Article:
Sorry, Larry, but I am calling you out on this one. ESO may be all right, and I love Elder Scrolls, believe me, but Everquest 2 reigns supreme in the housing department. I’m surprised its database has survived without spontaneously combusting every server after over 12 years of operation.

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Castagere Shaikura

Larry fanboys out way to much. Saying ESO housing is better than EQ2 is just crazy to me.

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xpsync

I got the three starter closets with alts and bought the Cyrodilic Jungle House and must say I’m quite happy with it, perfect location, and like you say you feel like you are in that area when you go outside i like the tranquil feel and sounds there.
I had the crowns so was “free” and for me it’s just a place to hang my hat, i bought it furnished and someday i might get more into housing but for now they are great for instant free travel options for all my characters.
I forgot about my SWG house until i read “stuff floating in the middle of the room” and it made me laugh as that was my place in a nutshell. lol It was such a mess and something i always said i’ll go make it cool one day, but kept on dumping rewards/trophies there.
I’m not huge on decorating houses but huge on mmo’s having them, makes them feel more complete, more like a world.

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Castagere Shaikura

Sorry Larry but EQ2 housing is so much better than what you get in ESO. ESO’s is just a gold sink for veteran players with to much gold and nothing to spend it on.Or of course you can buy one in the crown store. The Inn room that’s the free for everyone is laughable. You can maybe fit a table and a couple of chairs in it if your lucky. The free ones you get in EQ2 feels like a real house some of them have a second floor.

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Phubarrh

And there are plenty of EQ2 homes with balconies overlooking their environs…with simple placement of a teleport pad on the ground thereof, you’ve got your own personal instance of Qeynos or Maj’dul or Neriak to populate and decorate as you like!

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Scott

I’d like a reason/incentive for having a house(s). e.g. in BDO you get buffs with having certain furniture or decorations placed. Otherwise, given my precious limited amount of gaming time each day I probably won’t devote much of it to “decorating”. I probably will use crowns to setup crafting, banking as such since I have crowns being subbed.

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Lethality

I really like what I see about ESO Housing, I’ve been thinking of playing the game just to check it out.

All of the stuff you hit on is what made me love Black Desert housing, as the best MMO housing ever. Everything is literally in-world, but instanced… but on top of that, no loading screens. You can literally walk into your house instantly, or into anyone elses copy of it – instantly. No loading. It’s amazing.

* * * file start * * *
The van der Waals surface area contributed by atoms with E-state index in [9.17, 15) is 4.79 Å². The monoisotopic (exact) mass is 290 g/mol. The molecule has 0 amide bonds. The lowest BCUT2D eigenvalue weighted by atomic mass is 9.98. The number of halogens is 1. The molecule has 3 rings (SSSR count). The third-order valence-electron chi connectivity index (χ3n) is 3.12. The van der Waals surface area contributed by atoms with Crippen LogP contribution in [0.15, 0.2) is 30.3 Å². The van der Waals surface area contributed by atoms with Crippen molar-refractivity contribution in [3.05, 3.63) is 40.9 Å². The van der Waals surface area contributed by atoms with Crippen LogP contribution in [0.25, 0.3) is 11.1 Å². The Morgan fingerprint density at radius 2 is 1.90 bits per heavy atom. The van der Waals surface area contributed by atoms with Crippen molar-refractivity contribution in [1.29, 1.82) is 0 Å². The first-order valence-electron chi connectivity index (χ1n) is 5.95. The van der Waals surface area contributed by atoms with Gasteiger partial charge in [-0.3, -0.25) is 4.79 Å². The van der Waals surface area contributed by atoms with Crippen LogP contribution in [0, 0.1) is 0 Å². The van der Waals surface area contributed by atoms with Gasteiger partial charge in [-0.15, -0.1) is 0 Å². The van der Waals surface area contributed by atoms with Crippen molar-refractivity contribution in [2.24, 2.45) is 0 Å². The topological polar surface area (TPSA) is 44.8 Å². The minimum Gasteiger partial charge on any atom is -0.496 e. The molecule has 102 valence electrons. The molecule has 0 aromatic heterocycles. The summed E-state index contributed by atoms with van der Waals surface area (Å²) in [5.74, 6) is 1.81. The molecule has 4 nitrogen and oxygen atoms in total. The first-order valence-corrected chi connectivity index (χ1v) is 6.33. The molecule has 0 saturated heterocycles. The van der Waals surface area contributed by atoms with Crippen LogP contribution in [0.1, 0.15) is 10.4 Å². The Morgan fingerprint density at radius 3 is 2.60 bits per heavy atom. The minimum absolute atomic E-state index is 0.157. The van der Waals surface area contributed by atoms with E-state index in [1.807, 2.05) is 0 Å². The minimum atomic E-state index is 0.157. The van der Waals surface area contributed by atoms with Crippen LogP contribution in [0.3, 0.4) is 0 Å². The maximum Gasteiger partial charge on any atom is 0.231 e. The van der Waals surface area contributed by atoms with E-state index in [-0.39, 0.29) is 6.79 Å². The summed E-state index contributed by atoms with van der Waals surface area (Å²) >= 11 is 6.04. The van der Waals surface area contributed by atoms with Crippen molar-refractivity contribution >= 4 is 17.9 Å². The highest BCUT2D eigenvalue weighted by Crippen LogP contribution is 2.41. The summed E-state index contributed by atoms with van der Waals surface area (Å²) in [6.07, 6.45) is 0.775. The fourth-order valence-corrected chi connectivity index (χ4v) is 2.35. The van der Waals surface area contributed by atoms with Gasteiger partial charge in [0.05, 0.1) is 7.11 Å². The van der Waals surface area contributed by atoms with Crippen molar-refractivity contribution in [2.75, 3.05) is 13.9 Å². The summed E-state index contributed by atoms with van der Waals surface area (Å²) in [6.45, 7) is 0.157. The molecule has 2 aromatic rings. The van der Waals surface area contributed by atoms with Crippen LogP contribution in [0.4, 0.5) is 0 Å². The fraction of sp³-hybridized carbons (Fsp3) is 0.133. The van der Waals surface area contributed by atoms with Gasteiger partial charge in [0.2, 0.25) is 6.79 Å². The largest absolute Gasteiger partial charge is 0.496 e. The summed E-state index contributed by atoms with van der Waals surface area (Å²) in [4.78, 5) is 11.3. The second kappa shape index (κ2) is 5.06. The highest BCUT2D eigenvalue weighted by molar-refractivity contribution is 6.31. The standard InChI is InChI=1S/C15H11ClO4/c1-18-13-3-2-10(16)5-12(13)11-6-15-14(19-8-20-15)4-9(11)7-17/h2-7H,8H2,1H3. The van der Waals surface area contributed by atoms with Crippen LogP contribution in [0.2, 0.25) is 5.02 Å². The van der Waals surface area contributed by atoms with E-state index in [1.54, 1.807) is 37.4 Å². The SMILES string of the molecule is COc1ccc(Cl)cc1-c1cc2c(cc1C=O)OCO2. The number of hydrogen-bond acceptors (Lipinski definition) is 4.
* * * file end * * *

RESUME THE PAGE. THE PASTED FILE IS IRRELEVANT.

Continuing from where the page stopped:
Add to that every house in BDO is 100% unique… the city has rooms and apartments, the countryside has cottages and farms. There are hilltop manors, desert villas and more. It’s truly amazing.

And I love that the decor is rooted in “real” items that represent (besides the cash shop ;) The far away lands you travel to. And the rarity of such things in certain parts of the world. A hand-crafted Valencian cabinet might be a rare sight in a home in Calpehon!

It’s just a brilliant system.

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Mewmew

I’m not super thrilled with ESO’s housing, though I guess it’s because I’m used to *much* bigger sprawling huge areas with many buildings, secrets, lairs, etc that you buy for 1 10th the price of ESO’s “biggest” houses in Pirate 101. There are huge amounts of interactive items you can place anywhere in that game too but the big houses there are just sooooo much bigger and better designed than ESO’s houses with so many extra touches and cost $10-$13 instead of $110-$120.

Also it would have been nice to have been able to get a big plot of empty land that we could set up a bunch of stuff how we wanted on it with no buildings already there to get in the way. For some reason I thought that was going to be it when I heard something about our private homesteads in personal rifts.

I’ve been spoiled on much better housing in Pirate 101 for as I mentioned 1 10th the price. How can I be excited about ESO’s overblown and small feeling (yes even the biggest feel small to me after being used to Pirate 101 housing) houses for such crazy amounts of money? Maybe if I hadn’t played Pirate 101 and experienced what some companies will give you for much less I would be more happy with ESO’s housing.

And while the feeling of being there in the landscape is good, the feeling of it being your house is quickly quashed when there are 20 people standing around all saying “That’s my house there.” It doesn’t feel like it’s your piece of the landscape to me.

Is ESO’s housing better than nothing? Yeah. Is it all it could be? Not by far. Not to sound like a broken record but check out Pirate 101’s housing system and then justify the prices of the houses in ESO to me. Maybe you’re better off not doing that as it’s hard to be as excited about ESO’s housing once you’ve seen a system that gives you so much more for so much less.

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Ashfyn Ninegold

I’ve checked out a few of the houses in ESO, but nothing’s grabbed me as yet. While I never got to housing in P101, I did have a house in Wizard 101 and if Pirates is done in a similar fashion, I’d have to agree that that housing is excellent.

I would never be able to afford a house in ESO if I had to pay gold for it. The prices are pretty astronomical.